President Barack Obama led the voices of congratulatory message lauding Jamaica for its democratic principles and relentless pursuit of independent leadership when he accepted credentials for the island’s newly appointed ambassador to the U.S., Professor Stephen Vasciannie.
The president made his comments at a ceremony in the Oval Office at the White House after accepting the documents.
“Over the years, we have come to know Jamaica as a leader in the Caribbean. As one of the largest countries in the Caribbean community, Jamaica is an indispensable partner in programs such as the Caribbean Basin Security Initiative (CBSI) and is a leading political voice in the region,” the president said.
“We are nearing the beginning of the third year of the CBSI, with its strong focus on a collaborative approach to ensuring citizen safety. I am pleased that our Caribbean neighbors have worked closely with us to make it a reality. Jamaica’s contribution to our CBSI discussions have greatly strengthened the counter narcotics and counter terrorism components,” he added.
Pres. Obama used the occasion to compliment the nation’s government for its close collaboration in ensuring security of the region.
He praised the joint effort saying: “we have undertaken to counter the growing threat posed by narcotics and weapons trafficking to the security of our citizens and our economies.”
The nation’s golden celebration was not lost on the leader.
“On August 6, Jamaica will celebrate 50 years of independence, and shortly thereafter, the 50th anniversary of diplomatic relations with the United States. For the past 50 years, Jamaica and the United States have shared a long history of friendship, based on a mutual commitment to democracy, prosperity, and security in the Caribbean region. Our countries have enjoyed a fruitful and co-operative relationship across a broad range of issues, including trade, investment, citizen security, and energy security.”
“Beyond the common interest of our governments, our people share an unbreakable bond and close family ties. Jamaica’s dynamic culture has deeply enriched the fabric of American society. An estimated 1.5 million Americans of Jamaican descent live in the United States and are integral parts of our country’s history and tradition, and many are among our distinguished leaders across numerous disciplines. Over 10,000 American citizens, many born on the island and dual nationals, live in Jamaica today. Visitors from the United States account for 64 percent of Jamaica’s tourism market,” he added.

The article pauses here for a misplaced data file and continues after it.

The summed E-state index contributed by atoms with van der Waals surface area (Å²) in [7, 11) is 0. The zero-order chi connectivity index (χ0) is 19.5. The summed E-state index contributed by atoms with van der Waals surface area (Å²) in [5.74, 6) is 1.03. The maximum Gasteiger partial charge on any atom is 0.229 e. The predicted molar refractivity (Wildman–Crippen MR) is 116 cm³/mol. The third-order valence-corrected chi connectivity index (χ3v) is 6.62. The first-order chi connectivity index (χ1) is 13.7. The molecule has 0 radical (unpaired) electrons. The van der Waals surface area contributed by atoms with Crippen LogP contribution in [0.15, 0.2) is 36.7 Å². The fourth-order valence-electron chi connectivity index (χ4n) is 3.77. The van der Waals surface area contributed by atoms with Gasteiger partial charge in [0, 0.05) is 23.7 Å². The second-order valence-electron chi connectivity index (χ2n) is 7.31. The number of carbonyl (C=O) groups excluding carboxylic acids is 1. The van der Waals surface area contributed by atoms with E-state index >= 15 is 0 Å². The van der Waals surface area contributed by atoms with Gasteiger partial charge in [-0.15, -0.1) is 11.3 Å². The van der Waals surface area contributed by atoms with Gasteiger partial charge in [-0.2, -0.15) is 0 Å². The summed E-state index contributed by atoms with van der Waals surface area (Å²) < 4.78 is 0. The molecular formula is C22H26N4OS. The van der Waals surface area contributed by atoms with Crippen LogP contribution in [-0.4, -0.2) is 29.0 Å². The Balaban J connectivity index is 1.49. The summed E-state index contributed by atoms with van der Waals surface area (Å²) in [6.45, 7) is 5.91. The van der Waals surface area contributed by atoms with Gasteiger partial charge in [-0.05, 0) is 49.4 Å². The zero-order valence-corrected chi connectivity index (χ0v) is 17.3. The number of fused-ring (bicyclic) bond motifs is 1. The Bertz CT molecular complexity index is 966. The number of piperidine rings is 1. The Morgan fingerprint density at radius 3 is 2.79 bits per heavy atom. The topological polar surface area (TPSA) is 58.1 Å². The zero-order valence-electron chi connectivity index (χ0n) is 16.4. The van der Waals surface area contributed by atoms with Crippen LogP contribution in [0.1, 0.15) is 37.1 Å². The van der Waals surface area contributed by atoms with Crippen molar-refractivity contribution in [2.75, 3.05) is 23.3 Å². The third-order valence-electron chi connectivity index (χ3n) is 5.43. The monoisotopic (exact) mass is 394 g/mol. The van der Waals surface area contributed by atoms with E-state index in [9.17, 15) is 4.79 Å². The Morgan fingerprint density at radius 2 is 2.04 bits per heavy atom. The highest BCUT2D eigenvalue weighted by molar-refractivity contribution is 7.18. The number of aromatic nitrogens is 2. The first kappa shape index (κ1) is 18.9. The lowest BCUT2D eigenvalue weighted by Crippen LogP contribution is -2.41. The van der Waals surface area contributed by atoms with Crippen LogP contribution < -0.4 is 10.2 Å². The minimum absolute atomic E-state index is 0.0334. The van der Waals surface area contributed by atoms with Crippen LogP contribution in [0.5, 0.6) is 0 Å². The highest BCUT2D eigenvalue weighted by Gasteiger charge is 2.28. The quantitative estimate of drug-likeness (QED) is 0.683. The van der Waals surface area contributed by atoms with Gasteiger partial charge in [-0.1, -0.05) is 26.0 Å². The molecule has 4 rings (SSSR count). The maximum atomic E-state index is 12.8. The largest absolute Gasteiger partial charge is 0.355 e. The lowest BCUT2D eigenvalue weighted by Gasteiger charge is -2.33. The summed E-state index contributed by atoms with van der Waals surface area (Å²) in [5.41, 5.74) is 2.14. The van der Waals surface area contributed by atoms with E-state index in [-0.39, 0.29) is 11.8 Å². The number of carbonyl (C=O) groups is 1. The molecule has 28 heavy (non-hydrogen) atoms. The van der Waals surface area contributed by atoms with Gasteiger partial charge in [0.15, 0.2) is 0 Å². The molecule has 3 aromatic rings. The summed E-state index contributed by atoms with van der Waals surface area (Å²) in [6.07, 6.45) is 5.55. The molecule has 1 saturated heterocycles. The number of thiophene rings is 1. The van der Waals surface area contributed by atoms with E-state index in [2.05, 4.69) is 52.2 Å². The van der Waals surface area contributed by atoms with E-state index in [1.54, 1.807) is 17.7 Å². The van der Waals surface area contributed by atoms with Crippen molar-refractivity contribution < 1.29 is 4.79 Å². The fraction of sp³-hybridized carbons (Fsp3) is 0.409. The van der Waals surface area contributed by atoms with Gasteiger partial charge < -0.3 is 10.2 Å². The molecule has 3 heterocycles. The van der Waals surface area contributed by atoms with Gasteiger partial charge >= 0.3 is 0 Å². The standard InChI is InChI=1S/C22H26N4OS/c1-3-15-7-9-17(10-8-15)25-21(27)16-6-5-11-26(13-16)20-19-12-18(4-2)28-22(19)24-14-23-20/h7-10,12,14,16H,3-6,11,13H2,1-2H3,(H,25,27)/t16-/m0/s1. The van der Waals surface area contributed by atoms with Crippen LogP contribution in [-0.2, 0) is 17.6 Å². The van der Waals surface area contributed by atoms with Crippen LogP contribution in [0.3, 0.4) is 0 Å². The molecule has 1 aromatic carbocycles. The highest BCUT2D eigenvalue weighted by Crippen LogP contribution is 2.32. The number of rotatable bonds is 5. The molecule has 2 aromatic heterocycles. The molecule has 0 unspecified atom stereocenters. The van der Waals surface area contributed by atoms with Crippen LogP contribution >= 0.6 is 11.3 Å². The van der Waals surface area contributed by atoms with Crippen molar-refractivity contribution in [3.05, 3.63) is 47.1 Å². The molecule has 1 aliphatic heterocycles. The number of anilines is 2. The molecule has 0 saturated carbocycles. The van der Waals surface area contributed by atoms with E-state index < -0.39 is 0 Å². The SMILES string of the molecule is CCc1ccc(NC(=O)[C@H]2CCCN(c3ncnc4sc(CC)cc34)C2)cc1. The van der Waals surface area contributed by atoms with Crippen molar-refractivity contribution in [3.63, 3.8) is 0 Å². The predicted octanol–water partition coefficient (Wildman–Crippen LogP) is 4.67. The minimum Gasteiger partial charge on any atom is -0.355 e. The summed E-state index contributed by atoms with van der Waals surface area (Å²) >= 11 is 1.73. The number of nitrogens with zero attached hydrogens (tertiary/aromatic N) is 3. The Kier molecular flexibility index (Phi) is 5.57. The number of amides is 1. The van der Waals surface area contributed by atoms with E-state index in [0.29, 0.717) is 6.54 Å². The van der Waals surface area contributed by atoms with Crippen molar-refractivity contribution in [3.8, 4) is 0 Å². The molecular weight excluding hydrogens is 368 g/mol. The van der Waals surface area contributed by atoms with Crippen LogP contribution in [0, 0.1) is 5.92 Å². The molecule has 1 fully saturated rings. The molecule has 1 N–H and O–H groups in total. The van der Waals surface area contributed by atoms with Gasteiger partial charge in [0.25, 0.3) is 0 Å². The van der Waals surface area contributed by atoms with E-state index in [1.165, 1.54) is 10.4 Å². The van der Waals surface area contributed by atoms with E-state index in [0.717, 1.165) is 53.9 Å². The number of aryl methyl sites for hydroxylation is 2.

The president pointed out that the U.S. and Jamaica continue to co-operate on many shared priorities in the areas of rule of law, anti-corruption, counternarcotics, law enforcement, and promoting economic growth.
“Last March, with the government of Jamaica’s concurrence, the United States sent delegates from our State, Justice, and Treasury departments, and USAID, to meet with top Jamaican diplomatic officials to explore ways to intensify our co-operation in education and poverty elimination,” he noted.
While welcoming the new ambassador, Pres. Obama said he looked forward to working with the new ambassador in order to advance a common agenda and deepen the strong and abiding friendship of both countries.
In response the ambassador said that as a responsible partner in the hemisphere, Jamaica remains ready to work with the U.S. to counter challenges to the region emanating from terrorist activities or other threats to the preservation of peace, security and democracy.
“To that end, we are pleased to be a part of the Caribbean Basin Security Initiative Commission, which we hope, in conjunction with the ongoing Merida Initiative, will stem the flow of illegal drugs into the United States and the trafficking of illicit weapons to the region,” Vasciannie said.
Vasciannie pointed out that Jamaica has been a beneficiary of a variety of co-operation programs, for which the country is truly appreciative.
He cited the Peace Corps which has seen more than 3,800 volunteers working in Jamaica since the inception of that program, as well as the work of the United States Agency for International Development (USAID).
The ambassador expressed Jamaica’s profound appreciation for the continued support of the United States and extended good wishes on behalf of the island’s Prime Mminister Portia Simpson-Miller and the people.